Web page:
Martha and Mary: Hooda thunk?

Image source: Christian Art

Homily for the Sixteenth Sunday in Ordinary Time

(Scriptures for this weekend's liturgy)

Audio for homily

What’s going on in this story is fairly simple.
It happens in our own households all the time
and especially when company comes.
A guest arrives and somebody gets anxious and worried
- and somebody doesn’t.
And the worst case scenario
occurs when the person who doesn’t get worried and anxious
doesn’t even notice that someone else is anxious and worried!

Can’t you just imagine
the looks Martha is shooting in Mary’s direction?
But Mary is enjoying her conversation with Jesus so much
that she doesn’t even notice what Martha is doing at the table.
And keep in mind that Mary and Martha likely lived in a one room house!

Mary’s just hangin’ out with Jesus
and Martha’s fuming at the oven.
You have to figure that Martha was confident
that if she complained to Jesus he’d take her side.
But she was wrong.
Jesus sides with Mary who hasn’t been helping her sister.
Hooda thunk?

Why would Jesus say then that Mary had chosen the better part?
Perhaps because Martha’s choice had led her
to anxiously worry about herself
while Mary’s choice left her listening peacefully to Jesus.

Now, certainly listening to the Lord and serving him are both good things.
But at least in this kitchen,
one choice led to worry and self-concern
and the other to Christ’s presence and peace.

Listening to Jesus speak in our hearts
will almost certainly lead us to serve him
by serving the hunger and needs of others.

And serving others’ needs can open our hearts to Christ within them
and to the peace of his presence there.

Both options have the potential for leading us closer to Christ.

What would it sound like if we turned the story around?

Imagine for a moment that it was Mary who came to Jesus
to complain about Martha.
Imagine Mary asking,
“Jesus, did you notice that Martha’s so busy in the kitchen
she’s can’t even take a few minutes to come and talk with you?”
And can you hear Jesus answering,
“Mary, Mary, it’s great that you’re here with me
but don’t be so critical of your sister.
I can see she’s pretty frazzled
but she’s getting dinner ready - and I’m hungry!
She’s doing a great job and she’ll join us soon enough
and then we’ll all get a chance to visit.

As with so many things in the Christian life,
it’s not either/or -- it’s both/and.

Where do you and I find ourselves in this story?
Would we have sat with Mary, listening to Jesus?
Or would we have got up and gone to the table to help Martha?
Either choice would have been a good one,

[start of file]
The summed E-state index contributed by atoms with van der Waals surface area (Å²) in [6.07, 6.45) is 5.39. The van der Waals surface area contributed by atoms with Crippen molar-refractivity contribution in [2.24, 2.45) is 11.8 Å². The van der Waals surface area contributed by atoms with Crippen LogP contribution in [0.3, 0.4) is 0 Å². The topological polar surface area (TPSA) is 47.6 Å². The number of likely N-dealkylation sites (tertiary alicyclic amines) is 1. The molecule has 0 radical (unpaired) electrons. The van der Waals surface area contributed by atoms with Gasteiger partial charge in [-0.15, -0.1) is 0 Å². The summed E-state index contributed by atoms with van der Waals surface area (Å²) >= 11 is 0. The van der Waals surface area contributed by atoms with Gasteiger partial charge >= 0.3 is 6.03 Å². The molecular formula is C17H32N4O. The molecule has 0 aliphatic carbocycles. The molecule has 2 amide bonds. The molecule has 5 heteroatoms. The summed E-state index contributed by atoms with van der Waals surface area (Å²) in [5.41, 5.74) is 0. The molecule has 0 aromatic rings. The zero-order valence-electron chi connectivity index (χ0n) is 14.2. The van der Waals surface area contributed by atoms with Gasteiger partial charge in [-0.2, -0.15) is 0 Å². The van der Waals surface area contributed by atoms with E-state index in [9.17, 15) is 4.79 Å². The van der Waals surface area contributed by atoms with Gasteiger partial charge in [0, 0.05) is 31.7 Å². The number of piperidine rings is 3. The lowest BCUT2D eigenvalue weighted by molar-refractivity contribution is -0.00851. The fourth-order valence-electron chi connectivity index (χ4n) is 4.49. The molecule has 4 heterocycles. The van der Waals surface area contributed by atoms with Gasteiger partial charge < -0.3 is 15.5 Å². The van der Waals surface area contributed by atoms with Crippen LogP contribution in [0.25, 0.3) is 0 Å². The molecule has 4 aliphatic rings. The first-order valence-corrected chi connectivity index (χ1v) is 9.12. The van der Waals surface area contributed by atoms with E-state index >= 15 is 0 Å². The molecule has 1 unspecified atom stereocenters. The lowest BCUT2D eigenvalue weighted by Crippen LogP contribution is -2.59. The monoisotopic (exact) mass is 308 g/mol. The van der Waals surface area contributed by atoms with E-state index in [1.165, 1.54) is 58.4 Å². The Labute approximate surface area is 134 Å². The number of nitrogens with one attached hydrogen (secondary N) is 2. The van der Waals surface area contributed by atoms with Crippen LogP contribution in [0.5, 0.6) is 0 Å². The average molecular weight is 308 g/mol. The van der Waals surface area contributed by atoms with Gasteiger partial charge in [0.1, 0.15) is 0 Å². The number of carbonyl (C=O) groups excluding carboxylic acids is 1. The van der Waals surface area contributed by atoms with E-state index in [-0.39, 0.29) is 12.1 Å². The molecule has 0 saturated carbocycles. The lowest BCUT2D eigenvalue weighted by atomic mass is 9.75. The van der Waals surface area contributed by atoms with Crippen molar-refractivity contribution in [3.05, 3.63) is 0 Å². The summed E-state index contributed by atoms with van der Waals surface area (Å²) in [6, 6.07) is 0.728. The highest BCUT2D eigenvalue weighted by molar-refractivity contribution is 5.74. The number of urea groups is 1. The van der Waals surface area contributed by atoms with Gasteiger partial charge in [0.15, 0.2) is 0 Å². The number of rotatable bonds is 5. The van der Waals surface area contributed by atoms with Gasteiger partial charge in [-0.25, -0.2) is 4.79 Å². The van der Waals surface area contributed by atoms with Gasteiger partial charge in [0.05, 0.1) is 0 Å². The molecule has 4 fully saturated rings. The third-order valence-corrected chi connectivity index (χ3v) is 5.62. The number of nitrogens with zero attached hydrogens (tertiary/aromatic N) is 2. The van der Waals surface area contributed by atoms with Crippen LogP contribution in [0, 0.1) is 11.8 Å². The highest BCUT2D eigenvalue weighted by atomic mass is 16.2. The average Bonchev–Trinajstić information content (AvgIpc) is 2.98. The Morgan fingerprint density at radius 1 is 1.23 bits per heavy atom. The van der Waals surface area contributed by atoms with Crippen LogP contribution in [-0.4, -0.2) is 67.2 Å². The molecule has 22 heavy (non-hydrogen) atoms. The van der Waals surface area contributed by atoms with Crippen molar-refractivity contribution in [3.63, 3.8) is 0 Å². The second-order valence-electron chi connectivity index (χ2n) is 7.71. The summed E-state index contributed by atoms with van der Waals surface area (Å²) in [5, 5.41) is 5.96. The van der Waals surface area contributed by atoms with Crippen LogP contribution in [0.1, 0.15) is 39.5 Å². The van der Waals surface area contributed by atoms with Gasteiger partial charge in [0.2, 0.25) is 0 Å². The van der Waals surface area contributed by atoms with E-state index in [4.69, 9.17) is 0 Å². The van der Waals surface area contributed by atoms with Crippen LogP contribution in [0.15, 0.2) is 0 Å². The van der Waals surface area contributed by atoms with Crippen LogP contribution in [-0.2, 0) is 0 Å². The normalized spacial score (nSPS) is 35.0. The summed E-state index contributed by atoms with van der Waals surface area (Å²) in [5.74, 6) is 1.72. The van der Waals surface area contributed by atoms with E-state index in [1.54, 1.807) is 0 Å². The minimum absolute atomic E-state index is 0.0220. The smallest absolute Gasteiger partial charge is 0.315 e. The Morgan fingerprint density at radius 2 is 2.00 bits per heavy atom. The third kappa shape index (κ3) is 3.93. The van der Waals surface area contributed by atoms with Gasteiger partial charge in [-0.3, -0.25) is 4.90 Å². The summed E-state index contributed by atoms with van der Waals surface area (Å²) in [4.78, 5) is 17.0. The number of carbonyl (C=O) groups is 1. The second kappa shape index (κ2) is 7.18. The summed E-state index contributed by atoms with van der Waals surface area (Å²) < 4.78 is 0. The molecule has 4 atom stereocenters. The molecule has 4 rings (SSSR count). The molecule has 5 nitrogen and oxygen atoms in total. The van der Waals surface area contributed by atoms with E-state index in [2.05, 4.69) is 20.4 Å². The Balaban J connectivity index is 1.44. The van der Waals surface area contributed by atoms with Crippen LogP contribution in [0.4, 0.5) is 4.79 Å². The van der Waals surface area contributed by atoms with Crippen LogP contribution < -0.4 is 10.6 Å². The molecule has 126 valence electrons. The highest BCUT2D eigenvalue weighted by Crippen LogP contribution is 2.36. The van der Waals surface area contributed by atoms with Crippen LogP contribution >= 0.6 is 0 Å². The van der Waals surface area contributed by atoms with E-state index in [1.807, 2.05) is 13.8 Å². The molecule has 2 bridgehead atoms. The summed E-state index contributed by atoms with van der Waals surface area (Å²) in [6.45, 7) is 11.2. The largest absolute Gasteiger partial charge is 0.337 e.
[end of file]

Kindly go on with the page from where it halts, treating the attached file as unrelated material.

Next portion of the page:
providing it led us closer to the Lord.

This morning we are baptizing William into the household of Christ.
As a Christian he will be called to sit at Christ’s feet and listen to him
and he will be called to serve Christ in the needs of others.
May William learn to sit with Mary and hear the voice of Jesus
and to work with Martha at the table of Christian service.

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  1. It is always an eye opener when we notice that the shoe is on the other foot, as you point out here by asking what if Mary had been the complainant.
    Mary has clearly choosen the better part, however, Martha's part was quite neccessary.

    On another note, the art you have shared in these last posts of Mary & Martha were enjoyable. Again, a different take on things proved to be very nice.

  2. Thank you so much for the unorthodox interpretation of the Mary and Martha story. I tend to be a Martha, and I hate feeling guilty about that! (On the other hand, I spent four days this past week/weekend at a contemplative prayer retreat and did not one iota feel guilty about missing work and seemingly "doing" nothing -- of course, I was not really doing nothing. Spending time with God is far from nothing.)

    I also want to let you know that my Blest Atheist blog went down, and I have decided to leave it down. I began a new blog, with a more fitting title now that some time has passed since my conversion: 100th Lamb. I have explained there what happened with BA and am slowing moving the old BA posts there. I am continuing the Monday Morning Meditation posts, along with the link to your Monday prayer. Thanks for letting me do that!

    I assume that the followers of the blog will return once they find out where it went! Some are starting to find their way back already.

    Have a blessed Sabbath, Father.

  3. PS. I guess I should not keep the URL for 100th Lamb secret: www.emahlou.blogspot.com.

  4. Thank you for turning the story around... I hope some day to understand why this story repeatedly tweaks at my heart, year in, year out.

  5. Really enjoyed this homily and also loved the way the Baptism of William was included. What a great way to personalize and teach!
    The Martha-Mary paintings and their interpretation have all been very interesting with lots of new perspectives to think about.


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